"sourceEntityName":"QJCS01_d_server_1",
                  "sourceEntityType":"omc_weblogic_j2eeserver",
                  "destEntityName":"QJCS01_domain",
                  "destEntityType":"omc_weblogic_domain"}
        ]
}
]

Together with a JSON credential file you can add all to OMC:

u01/app/oracle/tools/paas/state/homes/oracle/omc_cloud_agent/agent_inst/bin/omcli add_entity agent /u01/app/oracle/tools/paas/state/homes/oracle/omc_cloud_agent/my_entities/qjcs01_domain.json -credential_file cred.json

 

I repeated these steps for my Database and Traffic Director, using their specific JSON files.

 

After adding the entities, you need to provision the APM agent using the script from your APM stage directory:

./ProvisionApmJavaAsAgent.sh -d /u01/data/domains/QJCS01_domain -no-wallet

 

And add  the APM jars to the domain, in the startWebLogic.sh( and restart the WebLogic domain)

 

JAVA_OPTIONS="${JAVA_OPTIONS} -javaagent:${DOMAIN_HOME}/apmagent/lib/system/ApmAgentInstrumentation.jar"
SAVE_JAVA_OPTIONS="${JAVA_OPTIONS}"

 

If all goes OK, you can see your agents being registered in OMC:

 

Now the basic steps are finished. As you click through the OMC, loads of information is already generated from your JCS instance

 

Log Analytics - detect a pattern

 

Now a simple use case: I wanted to discover if users try either unauthenticated(HTTP 401) or unauthorized(HTTP403) access a webapplication. I deployed a simple web application, and some users with different roles, to be able to test with it.

Some users had more permissions than others, so I could test between them.

Second, I wanted a huge load of performing these actions:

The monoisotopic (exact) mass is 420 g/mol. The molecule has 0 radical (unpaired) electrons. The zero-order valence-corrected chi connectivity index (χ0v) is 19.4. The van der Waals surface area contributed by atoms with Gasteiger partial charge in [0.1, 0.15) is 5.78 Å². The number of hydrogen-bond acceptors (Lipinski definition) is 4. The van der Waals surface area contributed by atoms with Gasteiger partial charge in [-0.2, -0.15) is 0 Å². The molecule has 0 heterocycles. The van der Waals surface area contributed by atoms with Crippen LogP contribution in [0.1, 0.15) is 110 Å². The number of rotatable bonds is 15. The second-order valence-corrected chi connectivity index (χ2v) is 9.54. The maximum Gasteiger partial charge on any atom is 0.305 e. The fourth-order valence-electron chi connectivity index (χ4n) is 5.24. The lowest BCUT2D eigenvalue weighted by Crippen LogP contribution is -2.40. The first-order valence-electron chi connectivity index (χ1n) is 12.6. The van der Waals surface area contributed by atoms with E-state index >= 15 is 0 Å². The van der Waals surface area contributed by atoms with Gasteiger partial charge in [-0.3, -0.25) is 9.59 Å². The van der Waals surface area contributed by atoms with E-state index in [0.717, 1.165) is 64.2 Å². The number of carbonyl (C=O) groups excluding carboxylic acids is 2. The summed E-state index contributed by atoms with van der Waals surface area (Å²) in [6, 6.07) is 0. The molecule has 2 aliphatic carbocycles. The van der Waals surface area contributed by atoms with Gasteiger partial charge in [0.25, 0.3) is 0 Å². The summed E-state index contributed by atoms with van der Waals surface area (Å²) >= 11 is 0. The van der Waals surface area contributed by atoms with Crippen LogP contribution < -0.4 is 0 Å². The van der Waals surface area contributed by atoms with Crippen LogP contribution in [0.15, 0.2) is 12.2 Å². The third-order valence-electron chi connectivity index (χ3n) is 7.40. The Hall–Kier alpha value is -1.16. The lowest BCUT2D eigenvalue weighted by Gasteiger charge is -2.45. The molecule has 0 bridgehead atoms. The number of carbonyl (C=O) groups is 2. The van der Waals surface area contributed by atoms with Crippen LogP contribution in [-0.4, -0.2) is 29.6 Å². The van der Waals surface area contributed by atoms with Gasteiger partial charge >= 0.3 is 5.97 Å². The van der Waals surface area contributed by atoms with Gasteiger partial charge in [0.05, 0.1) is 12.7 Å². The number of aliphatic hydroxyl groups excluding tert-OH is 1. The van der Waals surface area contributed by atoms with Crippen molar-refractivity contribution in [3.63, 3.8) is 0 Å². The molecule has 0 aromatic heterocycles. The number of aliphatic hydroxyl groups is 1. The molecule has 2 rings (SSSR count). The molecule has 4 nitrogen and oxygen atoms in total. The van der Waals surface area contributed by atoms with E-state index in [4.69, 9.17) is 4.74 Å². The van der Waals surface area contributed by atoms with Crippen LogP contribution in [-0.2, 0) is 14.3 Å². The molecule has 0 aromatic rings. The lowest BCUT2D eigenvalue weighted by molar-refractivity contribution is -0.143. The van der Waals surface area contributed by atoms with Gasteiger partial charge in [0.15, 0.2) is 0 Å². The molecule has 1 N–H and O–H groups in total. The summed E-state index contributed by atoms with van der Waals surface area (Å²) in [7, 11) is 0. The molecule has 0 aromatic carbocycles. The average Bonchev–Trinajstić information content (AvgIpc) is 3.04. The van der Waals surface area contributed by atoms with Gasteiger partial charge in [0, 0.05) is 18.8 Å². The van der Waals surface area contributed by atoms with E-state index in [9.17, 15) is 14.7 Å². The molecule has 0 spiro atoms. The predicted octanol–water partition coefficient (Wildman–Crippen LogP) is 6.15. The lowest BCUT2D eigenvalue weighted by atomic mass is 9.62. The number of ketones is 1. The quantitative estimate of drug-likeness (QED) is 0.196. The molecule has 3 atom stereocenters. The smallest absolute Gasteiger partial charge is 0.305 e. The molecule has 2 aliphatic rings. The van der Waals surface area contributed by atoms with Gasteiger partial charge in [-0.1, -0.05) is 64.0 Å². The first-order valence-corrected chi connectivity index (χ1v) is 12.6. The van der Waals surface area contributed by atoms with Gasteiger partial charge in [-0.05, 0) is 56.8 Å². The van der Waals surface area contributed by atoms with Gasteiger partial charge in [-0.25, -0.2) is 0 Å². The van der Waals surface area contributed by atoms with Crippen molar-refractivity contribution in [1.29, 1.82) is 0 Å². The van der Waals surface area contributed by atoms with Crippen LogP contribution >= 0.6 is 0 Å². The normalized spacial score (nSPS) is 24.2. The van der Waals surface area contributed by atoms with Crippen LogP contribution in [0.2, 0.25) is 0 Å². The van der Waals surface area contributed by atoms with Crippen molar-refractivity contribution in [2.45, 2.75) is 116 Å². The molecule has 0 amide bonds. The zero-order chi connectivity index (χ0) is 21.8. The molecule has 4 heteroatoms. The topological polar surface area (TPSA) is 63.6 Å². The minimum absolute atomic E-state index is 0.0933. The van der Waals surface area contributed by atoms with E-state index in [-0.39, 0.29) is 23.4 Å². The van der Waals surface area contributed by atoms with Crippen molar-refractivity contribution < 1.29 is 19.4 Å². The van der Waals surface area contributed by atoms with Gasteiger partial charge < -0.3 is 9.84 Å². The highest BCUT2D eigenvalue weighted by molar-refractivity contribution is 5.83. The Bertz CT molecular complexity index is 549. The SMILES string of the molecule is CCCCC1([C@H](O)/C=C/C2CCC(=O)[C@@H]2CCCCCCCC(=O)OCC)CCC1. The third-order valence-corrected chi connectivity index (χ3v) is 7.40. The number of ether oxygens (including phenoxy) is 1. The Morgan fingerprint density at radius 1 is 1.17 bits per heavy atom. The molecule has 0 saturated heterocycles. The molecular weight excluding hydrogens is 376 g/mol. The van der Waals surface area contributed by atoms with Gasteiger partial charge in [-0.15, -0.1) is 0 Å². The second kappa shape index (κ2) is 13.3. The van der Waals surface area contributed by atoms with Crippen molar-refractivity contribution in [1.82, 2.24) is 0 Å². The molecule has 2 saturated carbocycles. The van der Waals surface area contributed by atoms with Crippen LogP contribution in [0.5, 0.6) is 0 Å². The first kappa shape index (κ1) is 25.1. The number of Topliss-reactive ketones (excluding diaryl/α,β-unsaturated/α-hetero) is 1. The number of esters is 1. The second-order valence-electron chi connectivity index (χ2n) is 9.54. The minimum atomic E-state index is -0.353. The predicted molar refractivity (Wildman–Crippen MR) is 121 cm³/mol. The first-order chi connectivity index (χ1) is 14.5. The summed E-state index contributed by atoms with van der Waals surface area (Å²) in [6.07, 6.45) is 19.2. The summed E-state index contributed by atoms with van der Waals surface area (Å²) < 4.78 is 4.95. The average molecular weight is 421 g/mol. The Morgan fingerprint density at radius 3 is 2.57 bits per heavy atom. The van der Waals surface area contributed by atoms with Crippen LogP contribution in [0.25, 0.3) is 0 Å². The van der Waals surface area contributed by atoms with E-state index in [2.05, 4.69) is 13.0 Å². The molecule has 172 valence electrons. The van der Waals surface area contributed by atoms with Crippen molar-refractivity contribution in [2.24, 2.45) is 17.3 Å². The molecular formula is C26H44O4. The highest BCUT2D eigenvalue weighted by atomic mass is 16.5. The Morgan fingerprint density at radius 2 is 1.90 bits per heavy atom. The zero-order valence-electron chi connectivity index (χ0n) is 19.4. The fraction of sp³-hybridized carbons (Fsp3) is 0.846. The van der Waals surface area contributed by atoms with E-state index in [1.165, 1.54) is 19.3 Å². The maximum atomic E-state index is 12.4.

• Accessing the webpage, try to login and do some action ( legal or illegal ).
  • Or try to login with a wrong password

 

For this I created a simple JMeter script to access the webpage and login, and the action within the session, which was an task to close an office, which was only permitted with someone with the managers role

 

I let this script run continuously, to generate the data I needed

 

 

Using  log analytics

A first step to make use of log analytics is that I analyzed the access logs, which gave a clear view of the loads of HTTP 401 and 403 errors.

Now these can happen on every website, and there should be nothing to worry about, but in this case,  a large volume of these errors passed, so this cannot be a mistake or a human error,

I clicked on the log analytics, selected the WebLogic domain which runs in the cloud, and selected in the pie chart the access logs

Then, In the left tab, the field Security Result

 

 

Note that denied count is very high. Next step was to save this search, and very cool was that I could create an alert out of it.

 

And I recieved a mailt with this specific alert, and one at the time the JMeter test had stopped, as that the alert had been cleared

 

Now this is a very first basic step I used OMC to detect hostile actions, so next time I will dive more deeper into all the great features!